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The return of Rangers International!

By Segun Odegbami   |   01 October 2016   |   3:45 am
Enugu Rangers celebrating one of their goals against Ikorodu United during their 2-1 defeat of the Lagos-based club last week. Rangers are at the verge of winning the Nigerian Premier League for the first time in 32 years.

Enugu Rangers celebrating one of their goals against Ikorodu United during their 2-1 defeat of the Lagos-based club last week. Rangers are at the verge of winning the Nigerian Premier League for the first time in 32 years.

Permit me to pay a special tribute to a great football club this week – Rangers International Football Club of Enugu.

Many would wonder why I am doing so, knowing that the football club was the greatest rival to the club I played for through most of my football career – IICC Shooting Stars of Ibadan.

Between the two clubs, Rangers and Shooting Stars of Ibadan, they defined and set the agenda for football development in Nigeria for almost two decades. Some of the best and most reliable friends that I cultivated through the course of my life in sports, even till this day, came from Rangers FC. Our friendship has been deep and strong, and sustains till this day!

Incidentally, the last year of my football career also marked the last time Rangers International won the most prestigious football title in the land – the national league. That was some 32 years ago! That’s how long it has taken them to re-mount the podium of victory once again.

I will not blame any young person below the age of 32, therefore, that wonders why I would dedicate my entire column this week to write about a team that, all things being equal, will become the next champion of the Nigerian Premier League this weekend.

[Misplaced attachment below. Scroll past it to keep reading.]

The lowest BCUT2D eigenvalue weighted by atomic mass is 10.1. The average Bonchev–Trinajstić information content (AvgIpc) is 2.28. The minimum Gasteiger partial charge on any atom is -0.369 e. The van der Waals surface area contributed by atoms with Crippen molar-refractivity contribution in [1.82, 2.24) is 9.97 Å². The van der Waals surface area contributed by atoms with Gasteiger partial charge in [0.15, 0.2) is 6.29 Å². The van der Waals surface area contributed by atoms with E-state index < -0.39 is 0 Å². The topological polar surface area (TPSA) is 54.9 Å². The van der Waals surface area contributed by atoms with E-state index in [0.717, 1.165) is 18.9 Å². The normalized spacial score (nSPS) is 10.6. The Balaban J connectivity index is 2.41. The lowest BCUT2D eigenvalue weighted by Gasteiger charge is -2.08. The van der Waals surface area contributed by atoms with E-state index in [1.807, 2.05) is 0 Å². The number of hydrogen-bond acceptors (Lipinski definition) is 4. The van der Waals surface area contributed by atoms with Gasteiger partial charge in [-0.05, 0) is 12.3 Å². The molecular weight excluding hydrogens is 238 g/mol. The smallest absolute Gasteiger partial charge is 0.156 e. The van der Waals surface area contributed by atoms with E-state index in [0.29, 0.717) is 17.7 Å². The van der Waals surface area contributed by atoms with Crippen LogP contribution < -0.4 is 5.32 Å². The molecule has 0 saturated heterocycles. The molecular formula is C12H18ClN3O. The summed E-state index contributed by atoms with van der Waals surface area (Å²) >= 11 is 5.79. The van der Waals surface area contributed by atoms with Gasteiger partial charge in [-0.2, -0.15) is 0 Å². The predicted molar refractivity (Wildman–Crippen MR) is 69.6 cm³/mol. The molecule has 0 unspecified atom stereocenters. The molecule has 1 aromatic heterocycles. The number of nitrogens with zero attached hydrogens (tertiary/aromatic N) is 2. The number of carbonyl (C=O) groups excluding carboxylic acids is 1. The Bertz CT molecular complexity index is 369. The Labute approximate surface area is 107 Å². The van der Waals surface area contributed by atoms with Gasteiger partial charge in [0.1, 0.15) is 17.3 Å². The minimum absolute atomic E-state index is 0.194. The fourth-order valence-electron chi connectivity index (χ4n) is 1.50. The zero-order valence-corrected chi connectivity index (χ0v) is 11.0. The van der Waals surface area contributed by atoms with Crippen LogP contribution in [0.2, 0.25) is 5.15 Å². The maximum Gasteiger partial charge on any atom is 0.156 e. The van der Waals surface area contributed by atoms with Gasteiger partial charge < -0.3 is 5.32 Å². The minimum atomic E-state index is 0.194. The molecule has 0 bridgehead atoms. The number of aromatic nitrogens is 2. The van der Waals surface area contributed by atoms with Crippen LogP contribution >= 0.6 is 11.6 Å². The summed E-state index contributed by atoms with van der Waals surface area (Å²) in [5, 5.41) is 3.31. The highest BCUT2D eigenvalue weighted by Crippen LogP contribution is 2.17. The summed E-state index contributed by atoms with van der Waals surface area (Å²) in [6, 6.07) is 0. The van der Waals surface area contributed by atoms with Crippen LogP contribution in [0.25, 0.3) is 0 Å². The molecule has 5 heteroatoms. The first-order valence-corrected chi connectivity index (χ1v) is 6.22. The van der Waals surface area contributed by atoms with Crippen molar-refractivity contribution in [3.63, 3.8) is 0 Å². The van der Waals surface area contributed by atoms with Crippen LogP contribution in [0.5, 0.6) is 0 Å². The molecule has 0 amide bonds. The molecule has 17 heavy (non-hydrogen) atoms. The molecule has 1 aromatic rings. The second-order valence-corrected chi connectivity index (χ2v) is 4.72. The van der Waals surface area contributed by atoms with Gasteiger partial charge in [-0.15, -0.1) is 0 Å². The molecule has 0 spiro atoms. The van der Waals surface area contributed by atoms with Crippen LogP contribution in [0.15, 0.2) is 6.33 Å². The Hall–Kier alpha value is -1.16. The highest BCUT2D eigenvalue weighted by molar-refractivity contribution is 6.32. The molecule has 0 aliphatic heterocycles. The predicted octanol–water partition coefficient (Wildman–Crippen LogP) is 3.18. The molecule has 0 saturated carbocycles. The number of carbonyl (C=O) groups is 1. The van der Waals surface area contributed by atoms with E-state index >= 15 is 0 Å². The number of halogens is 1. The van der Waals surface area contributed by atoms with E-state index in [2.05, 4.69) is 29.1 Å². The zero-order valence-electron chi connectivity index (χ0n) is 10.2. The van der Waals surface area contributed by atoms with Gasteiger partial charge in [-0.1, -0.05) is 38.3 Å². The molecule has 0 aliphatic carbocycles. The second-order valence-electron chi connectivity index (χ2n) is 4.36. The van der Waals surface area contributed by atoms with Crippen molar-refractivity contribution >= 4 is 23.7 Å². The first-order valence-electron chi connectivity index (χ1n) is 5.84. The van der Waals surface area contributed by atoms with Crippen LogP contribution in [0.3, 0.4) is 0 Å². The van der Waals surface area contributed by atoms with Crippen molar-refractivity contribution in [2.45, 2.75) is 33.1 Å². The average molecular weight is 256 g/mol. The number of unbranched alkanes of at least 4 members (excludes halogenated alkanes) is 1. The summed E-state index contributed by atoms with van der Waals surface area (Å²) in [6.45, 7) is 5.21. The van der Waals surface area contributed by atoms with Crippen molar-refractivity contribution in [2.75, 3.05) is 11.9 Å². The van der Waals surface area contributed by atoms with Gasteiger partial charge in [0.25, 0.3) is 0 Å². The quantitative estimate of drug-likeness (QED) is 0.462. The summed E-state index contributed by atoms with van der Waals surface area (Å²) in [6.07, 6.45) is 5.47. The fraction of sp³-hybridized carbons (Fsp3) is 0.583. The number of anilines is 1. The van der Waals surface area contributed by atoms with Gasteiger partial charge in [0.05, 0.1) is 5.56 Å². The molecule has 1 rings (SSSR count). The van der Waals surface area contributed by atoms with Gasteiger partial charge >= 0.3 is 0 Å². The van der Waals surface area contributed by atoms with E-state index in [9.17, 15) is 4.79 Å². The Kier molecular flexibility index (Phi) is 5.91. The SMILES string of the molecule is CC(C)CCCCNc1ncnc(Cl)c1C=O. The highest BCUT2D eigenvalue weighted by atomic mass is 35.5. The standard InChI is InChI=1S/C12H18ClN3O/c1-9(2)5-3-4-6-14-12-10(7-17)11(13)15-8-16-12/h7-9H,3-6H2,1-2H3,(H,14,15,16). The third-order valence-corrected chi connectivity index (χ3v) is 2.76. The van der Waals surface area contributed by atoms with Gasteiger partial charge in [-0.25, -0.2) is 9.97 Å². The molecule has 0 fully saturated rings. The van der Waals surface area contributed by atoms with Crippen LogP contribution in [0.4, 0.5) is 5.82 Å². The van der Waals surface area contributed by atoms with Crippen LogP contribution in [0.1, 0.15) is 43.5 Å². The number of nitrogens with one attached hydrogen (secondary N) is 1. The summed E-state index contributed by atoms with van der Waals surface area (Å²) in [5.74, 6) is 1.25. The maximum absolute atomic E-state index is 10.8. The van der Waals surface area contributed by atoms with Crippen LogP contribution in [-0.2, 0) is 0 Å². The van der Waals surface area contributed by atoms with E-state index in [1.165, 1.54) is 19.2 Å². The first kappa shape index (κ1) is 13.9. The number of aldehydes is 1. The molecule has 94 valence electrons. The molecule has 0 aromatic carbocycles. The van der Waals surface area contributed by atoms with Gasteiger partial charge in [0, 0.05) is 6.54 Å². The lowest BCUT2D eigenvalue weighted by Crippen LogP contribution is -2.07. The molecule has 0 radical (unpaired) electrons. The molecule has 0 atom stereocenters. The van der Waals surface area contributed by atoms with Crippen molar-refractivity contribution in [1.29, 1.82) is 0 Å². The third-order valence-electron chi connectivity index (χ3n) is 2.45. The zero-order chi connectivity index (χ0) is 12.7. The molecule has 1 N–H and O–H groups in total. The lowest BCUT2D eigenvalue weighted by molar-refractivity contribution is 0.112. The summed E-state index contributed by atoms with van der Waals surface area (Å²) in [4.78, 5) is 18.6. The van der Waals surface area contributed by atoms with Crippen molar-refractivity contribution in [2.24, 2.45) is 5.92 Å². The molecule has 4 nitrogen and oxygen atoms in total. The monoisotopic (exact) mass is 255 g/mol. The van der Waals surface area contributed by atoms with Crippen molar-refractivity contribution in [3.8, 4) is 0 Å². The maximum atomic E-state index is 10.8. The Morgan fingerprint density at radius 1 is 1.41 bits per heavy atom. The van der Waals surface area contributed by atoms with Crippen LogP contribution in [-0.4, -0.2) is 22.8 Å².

It is not the feat itself that is significant but the story of the team; where it is coming from; what it represents in the story of Nigeria; and what its current achievement means to football and to the country as a whole.

There will be jubilation and celebration in several towns and villages around Nigeria today when Rangers finally lifts the trophy that has eluded them for so long.

This club was raised from the ashes of the Nigerian Civil war in 1970, its significance rooted in the name given to it by one of its founders, the late Justice Ikpeazu.

When the war ended and was declared ‘No Winner, No Vanquished’ by the then Nigerian Head of State, General Yakubu Gowon, it was clear that the Igbo people needed more than those words to bury the humiliation of surrender and to spearhead a full psychological and physical re-integration into the main stream of social life and political engagements in the country, devoid of the stigma of a conquered people.

The Igbos, a very proud and hardworking people, with an awesome reputation for their industry and commercial sixth sense, needed a Get-out-of-jail card for their re-entry to a new Nigeria.

The leadership anchored their intention to an innocent weapon that they believed would not fail – a football club named after one of their most devastating weapons during the civil war, a cannon that inflicted massive destruction on the enemy, called the Ranger!

The political leaders at the time, including Dr. Jim Nwobodo, the first civilian governor of Enugu State, founded the football club and called it Enugu Rangers Football Club.